An American businessman in Romania was charged as the go-between for the military officers and the contractor. The husband of one of the reservists was accused of helping smuggle tens of thousands of dollars into the United States that the couple used to pay for a deck and a hot tub at their New Jersey house.
Together, the five used the $26 billion Iraqi rebuilding fund "as their own personal ATM machines," Deputy Attorney General Paul McNulty said in announcing the charges.
"These defendants actually took bricks of stolen cash ... and smuggled them out of Iraq and back to the United States for their own personal use," McNulty said.
The 25-count indictment, filed in U.S. District Court in New Jersey, marks the latest development in an investigation of $8.6 million in Iraq contracts awarded to construction mogul Philip H. Bloom.
Bloom, an American citizen who ran construction and services companies under Global Business Group, has admitted to laundering at least $2 million that was stolen from reconstruction funds managed by the U.S.-led Coalition Provisional Authority in Iraq. He awaits sentencing.
McNulty said the five people indicted Wednesday stole or otherwise misused $3.6 million from the CPA fund.
The three reservists — Col. Curtis G. Whiteford of Utah, Lt. Col. Debra M. Harrison of New Jersey and Lt. Col. Michael B. Wheeler of Wisconsin — were responsible for helping supervise the funding and progress of the CPA contracts in al-Hillah, Iraq, southwest of Baghdad.
In return for steering contracts to Bloom between 2003 and 2005, prosecutors said, the military reservists and their accomplices shared an estimated $1 million in cash, and were showered with Porsche and Nissan sports cars, a Cadillac SUV, real estate, a Breitling watch, business-class plane tickets, computers and other items.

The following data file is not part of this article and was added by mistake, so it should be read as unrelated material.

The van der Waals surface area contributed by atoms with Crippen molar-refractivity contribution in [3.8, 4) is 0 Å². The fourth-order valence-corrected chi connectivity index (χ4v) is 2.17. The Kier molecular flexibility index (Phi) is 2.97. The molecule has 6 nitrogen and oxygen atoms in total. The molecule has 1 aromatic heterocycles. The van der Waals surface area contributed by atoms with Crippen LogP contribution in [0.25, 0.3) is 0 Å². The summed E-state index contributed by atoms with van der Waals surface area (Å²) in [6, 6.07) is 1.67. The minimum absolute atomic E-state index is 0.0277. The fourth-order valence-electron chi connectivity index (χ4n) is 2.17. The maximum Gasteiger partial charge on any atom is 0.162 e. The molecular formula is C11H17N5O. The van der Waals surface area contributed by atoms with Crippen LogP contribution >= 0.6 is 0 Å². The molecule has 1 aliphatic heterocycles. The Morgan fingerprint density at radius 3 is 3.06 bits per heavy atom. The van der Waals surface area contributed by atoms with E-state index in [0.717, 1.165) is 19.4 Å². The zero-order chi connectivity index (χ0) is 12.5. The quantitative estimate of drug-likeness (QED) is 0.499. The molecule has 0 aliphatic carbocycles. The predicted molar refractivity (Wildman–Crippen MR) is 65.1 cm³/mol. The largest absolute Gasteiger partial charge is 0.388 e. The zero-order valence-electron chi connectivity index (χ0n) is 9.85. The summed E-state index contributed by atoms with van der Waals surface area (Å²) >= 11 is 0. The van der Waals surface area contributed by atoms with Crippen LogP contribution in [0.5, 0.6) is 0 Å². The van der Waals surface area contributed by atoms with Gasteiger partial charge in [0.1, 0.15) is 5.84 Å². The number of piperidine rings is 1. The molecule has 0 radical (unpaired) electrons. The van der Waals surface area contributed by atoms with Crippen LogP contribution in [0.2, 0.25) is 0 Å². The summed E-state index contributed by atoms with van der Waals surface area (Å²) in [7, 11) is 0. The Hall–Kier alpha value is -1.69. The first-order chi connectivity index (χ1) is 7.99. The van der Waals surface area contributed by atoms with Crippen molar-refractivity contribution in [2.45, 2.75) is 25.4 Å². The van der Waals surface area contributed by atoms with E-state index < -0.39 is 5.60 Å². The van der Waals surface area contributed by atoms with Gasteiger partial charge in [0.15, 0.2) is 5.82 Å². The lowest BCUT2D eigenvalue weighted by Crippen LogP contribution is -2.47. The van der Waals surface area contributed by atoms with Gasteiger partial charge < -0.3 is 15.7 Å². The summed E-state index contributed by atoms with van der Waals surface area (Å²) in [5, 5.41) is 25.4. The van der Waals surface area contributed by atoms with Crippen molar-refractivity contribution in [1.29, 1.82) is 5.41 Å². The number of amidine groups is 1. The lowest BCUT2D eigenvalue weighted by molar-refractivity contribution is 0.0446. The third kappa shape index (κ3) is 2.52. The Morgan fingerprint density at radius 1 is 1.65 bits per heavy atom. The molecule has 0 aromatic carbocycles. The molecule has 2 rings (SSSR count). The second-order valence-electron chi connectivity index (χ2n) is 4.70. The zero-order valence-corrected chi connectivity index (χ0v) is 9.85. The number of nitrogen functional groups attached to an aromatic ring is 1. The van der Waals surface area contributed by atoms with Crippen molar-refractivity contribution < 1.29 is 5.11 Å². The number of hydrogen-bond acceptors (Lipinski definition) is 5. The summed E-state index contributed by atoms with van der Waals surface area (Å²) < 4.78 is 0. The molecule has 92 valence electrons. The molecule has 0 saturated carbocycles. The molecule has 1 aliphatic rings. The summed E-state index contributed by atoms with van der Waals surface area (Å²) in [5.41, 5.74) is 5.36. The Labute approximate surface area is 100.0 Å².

Harrison's husband, William Driver, was charged with helping smuggle over $300,000 into the U.S., part of which was used for home improvements, prosecutors said.
One of Bloom's friends, businessman Seymour Morris Jr., allegedly acted as a go-between for the military officers and the construction company by illegally wiring money and securing the goods. Morris is a U.S. citizen who lives in Romania, and owns a Cyprus-based financial services business.
Charges against the five include bribery, conspiracy, wire fraud, money laundering and transporting stolen property.
The indictment was unsealed the day after authorities arrested Morris in Romania. It also followed tough questioning Tuesday by House Democrats of the former U.S. occupation chief in Iraq over how he doled out up to $12 billion in Iraqi money without accounting for it.
At that hearing, in front of the a House Committee on Oversight and Government Reform, L. Paul Bremer III repeatedly said he had spent Iraqi — not U.S. — money. Bremer ran the country for 14 months.
U.S. Immigration and Customs Enforcement agents helped unravel the scheme by examining money trails and other data gleaned from computers, cell phones, global positioning systems and other devices, said Kumar Kibble, the agency's deputy assistant director for national security.
Stuart Bowen, the government's special inspector general in Iraq, said his team of 10 investigators are pursuing 80 cases of waste, fraud and abuse of taxpayer dollars in reconstruction contracts.
Last week, former CPA comptroller and funding officer Robert Stein, 52, of Fayetteville, N.C., was sentenced to nine years in prison for receiving kickbacks from Bloom in exchange for contracts.
Bribery and fraud "has not been a significant component of the American reconstruction experience over there, but where we found it, it has been egregious," Bowen said. "And this is an egregious example of it."